Year in Review: Big World, Small Town

Charles Thomas

The end of each year offers an opportunity to reflect back on what’s happened in the past 12 months; to look back on what we’re proud of and maybe a few things that make us cringe a bit in retrospect.

As I reflect on the columns I’ve written for Watershed Voice in 2021, there are a few that — at the risk of sounding immodest — are real bangers. Of course, there are also a few that missed the mark and make me feel look a bit cheugy. My column on the Death of the Guitar Solo is one of those. There’s no way I would put that one in a portfolio of my best work. 

But when you go about creating anything, you go in knowing that not everything you create will be a masterpiece. There’s a reason that psychologist Rollo May once wrote a book called “The Courage to Create.” It takes real courage to create anything. But failure must ultimately be embraced because failure provides the foundation for all success.

So below you will find a rank ordered list of what I think are my best columns of 2021. These columns were made possible by all the ones through the years that missed the mark.    

Happy New Year!      

5. Being sad during the Holidays — December 15, 2021

“While for many Christmas calls to mind Norman Rockwell scenes of happy families huddled around a packed dinner table, the reality for many others is quite different. Some people are estranged from their families or are going through divorces, trauma, or grieving deaths during the holiday season. Others are just overcome with the stress of trying to give their children a “perfect” Christmas or are grieving not having a child to celebrate the season with.

“The honest truth is that many of us feel sad around Christmas time. If that’s where you are this year, please know that you are not alone.”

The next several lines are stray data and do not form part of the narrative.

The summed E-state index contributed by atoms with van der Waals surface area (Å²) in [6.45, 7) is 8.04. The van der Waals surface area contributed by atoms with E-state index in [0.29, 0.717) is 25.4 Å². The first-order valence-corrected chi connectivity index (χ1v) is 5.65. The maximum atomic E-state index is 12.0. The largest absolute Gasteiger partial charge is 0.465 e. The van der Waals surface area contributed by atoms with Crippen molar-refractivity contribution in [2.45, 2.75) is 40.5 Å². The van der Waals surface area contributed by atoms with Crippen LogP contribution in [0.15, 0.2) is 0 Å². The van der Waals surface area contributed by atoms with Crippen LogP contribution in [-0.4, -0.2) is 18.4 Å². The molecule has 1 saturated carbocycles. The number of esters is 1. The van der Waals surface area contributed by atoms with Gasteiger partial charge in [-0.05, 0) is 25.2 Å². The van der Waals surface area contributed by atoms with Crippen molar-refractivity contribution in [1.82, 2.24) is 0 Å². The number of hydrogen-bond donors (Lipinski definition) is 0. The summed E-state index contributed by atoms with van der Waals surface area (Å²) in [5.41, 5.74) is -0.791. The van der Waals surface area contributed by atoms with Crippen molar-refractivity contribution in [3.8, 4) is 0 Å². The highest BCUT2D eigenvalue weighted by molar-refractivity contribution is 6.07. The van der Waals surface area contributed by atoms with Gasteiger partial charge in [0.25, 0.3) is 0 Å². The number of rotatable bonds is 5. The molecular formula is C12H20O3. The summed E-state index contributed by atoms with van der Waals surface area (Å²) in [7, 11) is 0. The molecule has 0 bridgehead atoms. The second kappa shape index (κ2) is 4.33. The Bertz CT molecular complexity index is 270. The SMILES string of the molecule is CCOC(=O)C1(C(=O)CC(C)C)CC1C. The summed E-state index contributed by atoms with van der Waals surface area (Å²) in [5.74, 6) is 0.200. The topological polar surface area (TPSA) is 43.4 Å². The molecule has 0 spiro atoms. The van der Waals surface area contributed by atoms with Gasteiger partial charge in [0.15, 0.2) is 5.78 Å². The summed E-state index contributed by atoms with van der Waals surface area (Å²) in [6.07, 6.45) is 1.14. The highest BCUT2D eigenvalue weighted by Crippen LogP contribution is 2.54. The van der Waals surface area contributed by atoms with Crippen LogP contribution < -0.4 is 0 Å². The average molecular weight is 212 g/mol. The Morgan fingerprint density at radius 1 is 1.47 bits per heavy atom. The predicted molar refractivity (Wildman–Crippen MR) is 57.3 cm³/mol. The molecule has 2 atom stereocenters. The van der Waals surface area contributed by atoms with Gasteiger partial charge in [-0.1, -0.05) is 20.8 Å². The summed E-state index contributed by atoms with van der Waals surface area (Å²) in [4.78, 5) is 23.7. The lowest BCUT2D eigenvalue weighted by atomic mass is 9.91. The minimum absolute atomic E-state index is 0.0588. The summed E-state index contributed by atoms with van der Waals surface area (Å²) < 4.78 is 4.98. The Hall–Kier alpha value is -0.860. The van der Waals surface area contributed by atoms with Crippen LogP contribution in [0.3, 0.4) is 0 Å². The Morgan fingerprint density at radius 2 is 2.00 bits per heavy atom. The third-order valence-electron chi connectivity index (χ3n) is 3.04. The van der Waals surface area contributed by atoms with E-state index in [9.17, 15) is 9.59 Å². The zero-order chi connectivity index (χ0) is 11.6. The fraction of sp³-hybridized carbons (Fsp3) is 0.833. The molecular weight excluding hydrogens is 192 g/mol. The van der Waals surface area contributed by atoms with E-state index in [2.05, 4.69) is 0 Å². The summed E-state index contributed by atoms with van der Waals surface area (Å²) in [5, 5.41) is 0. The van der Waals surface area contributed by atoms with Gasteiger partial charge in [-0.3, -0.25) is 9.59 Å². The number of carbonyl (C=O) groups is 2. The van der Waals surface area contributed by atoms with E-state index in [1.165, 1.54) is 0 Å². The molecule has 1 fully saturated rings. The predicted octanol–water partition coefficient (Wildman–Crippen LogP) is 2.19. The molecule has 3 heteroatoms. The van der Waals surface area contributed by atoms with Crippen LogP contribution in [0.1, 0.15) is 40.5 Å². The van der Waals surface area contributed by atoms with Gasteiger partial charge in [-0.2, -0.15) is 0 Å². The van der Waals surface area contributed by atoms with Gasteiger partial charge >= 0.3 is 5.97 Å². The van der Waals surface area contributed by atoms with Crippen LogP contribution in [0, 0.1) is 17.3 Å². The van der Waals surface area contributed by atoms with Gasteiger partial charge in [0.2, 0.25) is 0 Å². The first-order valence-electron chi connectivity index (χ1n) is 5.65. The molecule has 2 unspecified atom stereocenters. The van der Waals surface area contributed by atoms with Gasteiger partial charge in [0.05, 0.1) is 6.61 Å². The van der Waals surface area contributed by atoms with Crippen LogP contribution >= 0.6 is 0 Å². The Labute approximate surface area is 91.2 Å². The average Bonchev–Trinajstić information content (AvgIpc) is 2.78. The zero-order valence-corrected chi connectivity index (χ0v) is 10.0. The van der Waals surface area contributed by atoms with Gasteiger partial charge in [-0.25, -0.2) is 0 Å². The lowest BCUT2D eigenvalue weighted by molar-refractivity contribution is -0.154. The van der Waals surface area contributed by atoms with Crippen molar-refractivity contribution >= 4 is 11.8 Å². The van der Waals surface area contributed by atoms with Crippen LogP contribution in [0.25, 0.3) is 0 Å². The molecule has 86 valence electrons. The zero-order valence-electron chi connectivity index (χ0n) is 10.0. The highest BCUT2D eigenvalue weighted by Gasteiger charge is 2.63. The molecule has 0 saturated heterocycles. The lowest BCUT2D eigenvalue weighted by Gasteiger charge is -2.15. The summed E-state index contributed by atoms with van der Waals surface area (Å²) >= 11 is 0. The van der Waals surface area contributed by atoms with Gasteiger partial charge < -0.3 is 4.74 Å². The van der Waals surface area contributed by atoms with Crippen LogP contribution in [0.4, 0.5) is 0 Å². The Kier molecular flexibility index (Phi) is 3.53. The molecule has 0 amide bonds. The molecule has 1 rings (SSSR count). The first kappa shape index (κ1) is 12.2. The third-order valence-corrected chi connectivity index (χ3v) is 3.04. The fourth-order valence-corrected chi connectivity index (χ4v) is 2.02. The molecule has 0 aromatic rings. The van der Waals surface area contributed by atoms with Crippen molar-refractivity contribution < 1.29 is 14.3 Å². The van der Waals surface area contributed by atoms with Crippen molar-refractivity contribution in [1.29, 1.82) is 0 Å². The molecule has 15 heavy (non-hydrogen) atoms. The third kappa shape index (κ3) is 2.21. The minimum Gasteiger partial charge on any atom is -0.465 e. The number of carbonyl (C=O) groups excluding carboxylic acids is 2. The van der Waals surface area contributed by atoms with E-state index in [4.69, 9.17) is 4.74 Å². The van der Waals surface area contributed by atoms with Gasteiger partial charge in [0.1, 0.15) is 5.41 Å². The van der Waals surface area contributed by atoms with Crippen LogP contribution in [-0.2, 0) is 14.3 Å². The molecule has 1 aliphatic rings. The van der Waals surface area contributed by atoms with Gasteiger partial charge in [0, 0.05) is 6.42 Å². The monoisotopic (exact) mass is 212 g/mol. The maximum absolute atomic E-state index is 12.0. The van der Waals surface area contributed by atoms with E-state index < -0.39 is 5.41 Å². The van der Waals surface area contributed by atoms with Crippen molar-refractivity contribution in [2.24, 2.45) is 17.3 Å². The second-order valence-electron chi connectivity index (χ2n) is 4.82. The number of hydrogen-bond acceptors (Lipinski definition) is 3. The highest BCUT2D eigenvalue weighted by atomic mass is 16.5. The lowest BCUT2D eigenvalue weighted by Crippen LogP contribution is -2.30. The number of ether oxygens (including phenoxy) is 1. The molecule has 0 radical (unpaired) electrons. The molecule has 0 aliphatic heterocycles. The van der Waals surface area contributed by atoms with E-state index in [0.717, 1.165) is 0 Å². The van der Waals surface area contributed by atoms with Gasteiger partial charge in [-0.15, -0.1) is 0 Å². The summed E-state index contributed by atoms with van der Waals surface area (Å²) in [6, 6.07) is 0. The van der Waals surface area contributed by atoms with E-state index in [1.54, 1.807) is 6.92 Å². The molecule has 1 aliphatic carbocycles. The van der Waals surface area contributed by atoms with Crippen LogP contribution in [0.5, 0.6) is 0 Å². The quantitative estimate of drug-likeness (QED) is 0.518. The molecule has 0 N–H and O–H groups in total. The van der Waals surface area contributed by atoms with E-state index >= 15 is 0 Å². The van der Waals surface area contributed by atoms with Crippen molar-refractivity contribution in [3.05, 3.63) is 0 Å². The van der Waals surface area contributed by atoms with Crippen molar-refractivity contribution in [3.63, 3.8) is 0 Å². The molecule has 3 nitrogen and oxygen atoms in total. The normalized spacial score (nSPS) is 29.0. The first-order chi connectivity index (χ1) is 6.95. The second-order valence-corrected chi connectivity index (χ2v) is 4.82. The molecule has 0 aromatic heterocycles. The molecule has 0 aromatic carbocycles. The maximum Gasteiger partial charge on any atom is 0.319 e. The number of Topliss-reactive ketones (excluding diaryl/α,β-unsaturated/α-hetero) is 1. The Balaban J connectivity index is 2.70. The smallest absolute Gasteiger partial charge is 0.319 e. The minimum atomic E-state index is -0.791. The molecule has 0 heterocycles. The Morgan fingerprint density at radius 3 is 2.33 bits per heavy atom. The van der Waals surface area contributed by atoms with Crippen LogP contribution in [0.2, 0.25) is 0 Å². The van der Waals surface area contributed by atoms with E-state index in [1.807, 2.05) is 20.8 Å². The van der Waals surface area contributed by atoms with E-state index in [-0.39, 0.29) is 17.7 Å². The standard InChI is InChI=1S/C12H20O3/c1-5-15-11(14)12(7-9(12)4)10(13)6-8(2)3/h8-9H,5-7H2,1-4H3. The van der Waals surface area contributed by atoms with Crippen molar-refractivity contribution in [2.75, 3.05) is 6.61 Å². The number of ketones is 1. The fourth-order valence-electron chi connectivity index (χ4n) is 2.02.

4. Creating a Lasting Legacy 

“One day all of us will be forgotten and our names will be lost to the vagaries of time. But that does not mean we cannot create a lasting legacy. We create our legacy each and every day with every action we take and with every word that we speak. We create a powerful legacy when we act like water, nourishing those around us without the expectation that anyone will remember our names. We help people best when we give up the idea of helping, and we create the biggest impact when we forget about trying to create an impact.”

3. Becoming Beauty — November 8, 2021 

“When we write a beautiful song or craft a poem that helps people understand how they are feeling, a part of us goes into that creation. But it’s not just through creating works of art that people can feel this union with beauty. You can feel it when you meticulously paint an accent wall in your home, or when you arrange flowers in a way that accentuates their nature beauty. I often feel it after I’ve mowed my lawn, and take a moment to stand back and look at the order that now exists where previously existed only chaos.”

2.  Our Unquiet Minds: The Mental Health Impact of COVID-19       

“I was sitting in my home office, a mere two months into Michigan’s initial COVID lockdown, eating crunchy oatmeal squares as I lazily perused my work emails from the comfort of my desk. As hard as the initial lockdown was, I always knew I was one of the lucky ones. My day job allowed me to work from home and my wife was able to work from home as well. Our daughter, while disappointed about missing marching band season, was thriving in the new world of online education. COVID was certainly terrible, but I was in the privileged position of being minimally affected.

“That’s when I felt my bite suddenly start to wobble like a train starting to go off its tracks.”

1. The Biggest Barrier to Self-Improvement — January 13, 2021

“Here’s the problem: we don’t tend to make New Year’s resolutions to lose five pounds, we resolve to lose 50. We don’t resolve to donate 10 dollars a month to charity, we resolve to donate 10 percent of our gross income. We don’t resolve to cut our alcohol consumption in half for a month, we decide that we’ll never drink alcohol again. Ever.

“While it’s great to aim high, such lofty goals have a major downside. When our resolution is to lose 50 pounds, it’s hard to get very excited when we’ve lost five pounds. That’s just a drop in the bucket, a mere 10 percent of the goal! But when we start smaller and make our initial goal to lose five pounds, we can celebrate an actual victory as we plan how to take the next step.”

Charles D. Thomas is a writer, psychotherapist, and Main Street Media Group board member who made Three Rivers his home for over a decade. Feedback is welcome at [email protected].

Any views or opinions expressed in “Big World, Small Town” are those of the author and do not necessarily reflect the views or opinions of the Watershed Voice staff or its board of directors.